In a 1997 study, Strengths of Their Own, Dr. Brian Ray examined a sample of over 5,402 homeschooled students. On average, they scored 30 to 37 percentile points higher than the average public school student in all subjects.

A separate test done in 1991 by the Home School Legal Defense Association in conjunction with the Psychological Corporation found that a sampling of 5,124 homeschooled students across all grades scored 18 to 28 percentile points higher on the Stanford Achievement Test than the average public school student.

Finally, the 7,858 students who declared themselves to be homeschooled on the 2004 ACT scored an average of 1.7 points higher, on a scale of 1-32, than the national average.

To read the full article click HERE

Home ed Diary 09/05/16 – 21/05/16 part IV

As if 2 birthdays within 5 days weren’t enough, Wednesday 18th of May was my nephew Billys 6th Birthday. (My sisters little big boy) We spent the morning starting a project on Romans, sparked by our recent visit to Bignor Roman Villa. Inky also started her own project on Egypt. I spent a couple of hours reading and printing things off from this VERY valuable pdf file ANCIENT ROME. I’ve had it saved for a while after coming across it on one of my home ed groups and it is finally being used. It’s Grade 4-8 whatever that is, but we don’t go by the age of stuff anyway. Just whether its appropriate for what Inky is currently studying and that its not too ‘young’ for her. Even after 2 hours of looking through it, it wasn’t enough. I ordered a second hand Usborne book about Rome on Amazon to add to our collection of books we already have on Rome. Most of these we found in charity shops. From around 1430 – 1700 we looked after Mums doggy and done some more work on Romans/Egyptians. Then when Mum picked Shadow up, she also picked us up to take us to my sisters for Billys birthday party with just family there. He has another football themed birthday party this Saturday which Inky will be going to. It was a lovely afternoon and Sam my man came there straight from work for a few hours before we all headed off home.

On Thursday 19th May the children and I went for a long walk in our gorgeous local woods. The weather was beautiful and we only needed light cardigans on, which we all eventually took off. We all love to explore the less beaten track (especially our dalmation, Shadow!) and wound our way through the trees. Perfect. On our way back home we stopped at a local organic farm shop and bought a couple of bits before heading home for lunch. After lunch Bri had a long nap and Ink and I continued with our Roman project.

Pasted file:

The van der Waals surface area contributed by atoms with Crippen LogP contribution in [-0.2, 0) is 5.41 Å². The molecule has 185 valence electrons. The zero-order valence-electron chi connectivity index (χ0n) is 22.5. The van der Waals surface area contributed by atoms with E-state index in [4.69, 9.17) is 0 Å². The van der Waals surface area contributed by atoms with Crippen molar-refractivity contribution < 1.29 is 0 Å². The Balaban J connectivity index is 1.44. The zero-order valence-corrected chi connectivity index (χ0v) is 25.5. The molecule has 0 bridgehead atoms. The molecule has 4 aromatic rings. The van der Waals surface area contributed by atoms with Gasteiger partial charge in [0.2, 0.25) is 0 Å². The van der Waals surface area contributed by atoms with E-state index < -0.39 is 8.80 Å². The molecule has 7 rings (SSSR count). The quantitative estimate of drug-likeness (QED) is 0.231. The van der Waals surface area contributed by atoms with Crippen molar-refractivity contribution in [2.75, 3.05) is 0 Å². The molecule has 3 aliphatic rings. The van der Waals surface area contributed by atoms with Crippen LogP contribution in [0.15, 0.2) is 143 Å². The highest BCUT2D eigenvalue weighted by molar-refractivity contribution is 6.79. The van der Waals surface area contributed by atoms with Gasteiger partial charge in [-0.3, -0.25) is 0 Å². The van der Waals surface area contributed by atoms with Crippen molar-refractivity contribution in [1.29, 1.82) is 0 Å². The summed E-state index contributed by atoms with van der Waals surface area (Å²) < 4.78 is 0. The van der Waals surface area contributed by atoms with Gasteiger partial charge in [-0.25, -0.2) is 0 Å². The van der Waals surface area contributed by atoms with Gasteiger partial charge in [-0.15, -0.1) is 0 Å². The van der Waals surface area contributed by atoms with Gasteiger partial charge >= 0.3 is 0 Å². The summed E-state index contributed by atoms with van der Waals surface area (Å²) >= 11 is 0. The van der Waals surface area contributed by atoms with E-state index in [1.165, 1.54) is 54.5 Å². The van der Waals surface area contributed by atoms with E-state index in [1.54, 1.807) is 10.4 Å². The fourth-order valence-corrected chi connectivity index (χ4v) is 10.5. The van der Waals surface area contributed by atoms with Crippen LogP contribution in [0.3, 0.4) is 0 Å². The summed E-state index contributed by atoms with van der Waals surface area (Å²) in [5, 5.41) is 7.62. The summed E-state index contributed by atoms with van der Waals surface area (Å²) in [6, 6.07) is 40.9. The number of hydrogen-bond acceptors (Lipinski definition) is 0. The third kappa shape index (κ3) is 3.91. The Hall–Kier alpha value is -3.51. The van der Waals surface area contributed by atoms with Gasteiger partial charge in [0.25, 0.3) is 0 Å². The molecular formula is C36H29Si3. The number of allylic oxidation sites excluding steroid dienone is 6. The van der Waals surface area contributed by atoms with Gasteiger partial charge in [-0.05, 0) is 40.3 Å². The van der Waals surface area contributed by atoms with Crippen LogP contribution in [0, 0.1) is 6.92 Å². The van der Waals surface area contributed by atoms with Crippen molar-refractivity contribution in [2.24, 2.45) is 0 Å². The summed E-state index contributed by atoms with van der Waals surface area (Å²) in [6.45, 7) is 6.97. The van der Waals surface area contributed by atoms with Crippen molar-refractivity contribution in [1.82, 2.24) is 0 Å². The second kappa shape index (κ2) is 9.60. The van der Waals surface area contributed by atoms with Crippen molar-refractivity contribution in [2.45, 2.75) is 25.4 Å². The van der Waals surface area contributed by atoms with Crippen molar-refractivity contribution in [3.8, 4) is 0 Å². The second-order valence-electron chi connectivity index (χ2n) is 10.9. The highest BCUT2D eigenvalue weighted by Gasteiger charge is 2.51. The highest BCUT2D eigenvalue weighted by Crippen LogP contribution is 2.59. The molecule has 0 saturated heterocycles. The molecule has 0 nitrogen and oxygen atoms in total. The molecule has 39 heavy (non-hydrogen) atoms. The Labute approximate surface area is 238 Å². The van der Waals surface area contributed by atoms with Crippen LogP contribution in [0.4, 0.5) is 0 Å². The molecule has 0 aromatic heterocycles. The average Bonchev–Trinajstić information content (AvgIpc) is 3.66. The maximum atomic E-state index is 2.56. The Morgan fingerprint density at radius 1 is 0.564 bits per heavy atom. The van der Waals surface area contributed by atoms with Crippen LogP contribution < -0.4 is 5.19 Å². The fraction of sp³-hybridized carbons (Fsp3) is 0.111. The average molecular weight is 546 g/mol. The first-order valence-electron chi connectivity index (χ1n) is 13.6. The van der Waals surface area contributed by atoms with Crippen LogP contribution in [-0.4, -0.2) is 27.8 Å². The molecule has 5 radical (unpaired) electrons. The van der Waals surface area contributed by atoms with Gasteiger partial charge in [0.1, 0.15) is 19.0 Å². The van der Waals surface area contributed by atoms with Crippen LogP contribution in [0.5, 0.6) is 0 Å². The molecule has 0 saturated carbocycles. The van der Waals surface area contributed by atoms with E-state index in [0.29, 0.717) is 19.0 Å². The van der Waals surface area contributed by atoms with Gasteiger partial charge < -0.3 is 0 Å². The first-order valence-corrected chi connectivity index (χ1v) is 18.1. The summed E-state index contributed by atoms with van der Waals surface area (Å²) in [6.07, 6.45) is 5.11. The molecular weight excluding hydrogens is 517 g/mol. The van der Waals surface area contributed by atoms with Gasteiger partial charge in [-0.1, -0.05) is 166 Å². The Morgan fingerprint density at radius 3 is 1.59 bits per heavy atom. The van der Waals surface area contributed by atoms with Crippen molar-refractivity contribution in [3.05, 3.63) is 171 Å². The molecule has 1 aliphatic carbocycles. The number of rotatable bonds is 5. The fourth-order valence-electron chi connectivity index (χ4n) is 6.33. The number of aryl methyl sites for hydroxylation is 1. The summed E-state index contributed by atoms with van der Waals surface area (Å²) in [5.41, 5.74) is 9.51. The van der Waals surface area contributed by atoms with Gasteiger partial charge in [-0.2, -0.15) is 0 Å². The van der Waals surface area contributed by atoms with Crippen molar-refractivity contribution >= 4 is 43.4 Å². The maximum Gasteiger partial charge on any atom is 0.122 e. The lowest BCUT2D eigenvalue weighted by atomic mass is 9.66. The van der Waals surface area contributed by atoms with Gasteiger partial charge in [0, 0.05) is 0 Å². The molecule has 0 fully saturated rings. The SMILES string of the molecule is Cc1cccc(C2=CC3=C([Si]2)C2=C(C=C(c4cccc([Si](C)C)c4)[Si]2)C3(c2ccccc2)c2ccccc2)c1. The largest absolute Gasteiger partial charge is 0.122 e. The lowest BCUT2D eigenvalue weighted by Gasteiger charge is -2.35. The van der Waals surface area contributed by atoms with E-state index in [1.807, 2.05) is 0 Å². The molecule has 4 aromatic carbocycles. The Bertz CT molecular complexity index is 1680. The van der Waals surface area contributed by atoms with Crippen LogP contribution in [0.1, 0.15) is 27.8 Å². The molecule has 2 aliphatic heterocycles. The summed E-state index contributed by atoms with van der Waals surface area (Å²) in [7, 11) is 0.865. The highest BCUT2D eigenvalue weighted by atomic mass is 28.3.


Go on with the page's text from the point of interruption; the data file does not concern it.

ink shad

Friday 20th March Inky didn’t fancy walking but I really did so she stayed with my Grandma, Oma, (obviosuly her great Grandma) for a couple hours and I got some alone time with my Mum and Bri. Inky ended up going to a local street market with Oma and Omas partner from where we had to collect her after our walk. The rest of the day was pretty much the same as yesterday…. which brings us to the last day of this particular diary entry…

Saturday 21st May. In the morning Inky and I had chiropractor appointments – Inkys gets aches in her neck sometimes, since she started back at gymnastics in September last year and this would be her 3rd session. 1 more to go and she will be ‘fixed’. Me on the other hand, I have more aches and pains which need ‘fixing’. Especially since my MY ECTOPIC EXPERIENCE. We came straight home after and Inky had just about enough time to get ready before my sister and her partner picked her up to take her to B’s 6th Birthday football party. Mum and I went to pick Inky up from the party when it had finished.  She had an amazing time, even if it was a 6 year olds party :p she was happy that she got to spend the time with her cousins, Aunt and Uncle. And that Mummy wasn’t there to regulate the sweet intake. As it was Saturday night, Inky stayed at Mums after to watch Britains Got Talent, their little thing they like to watch together.  What a ‘social’ life our home educated children have. Oh, and they learn along the way too for those who only care about the ‘fact’ (NOT TRUE) that home educated children don’t socialise… not just ‘book’ stuff, but also real wordl stuff through interacting with family, friends, strangers, tutors, trampolining/gym coaches… they definitely aren’t ‘hidden’ and right now i feel a bit like saying nah nah nah nah nah (sticks out tongue 😉 )

Home ed Diary 09/05/16 – 21/05/16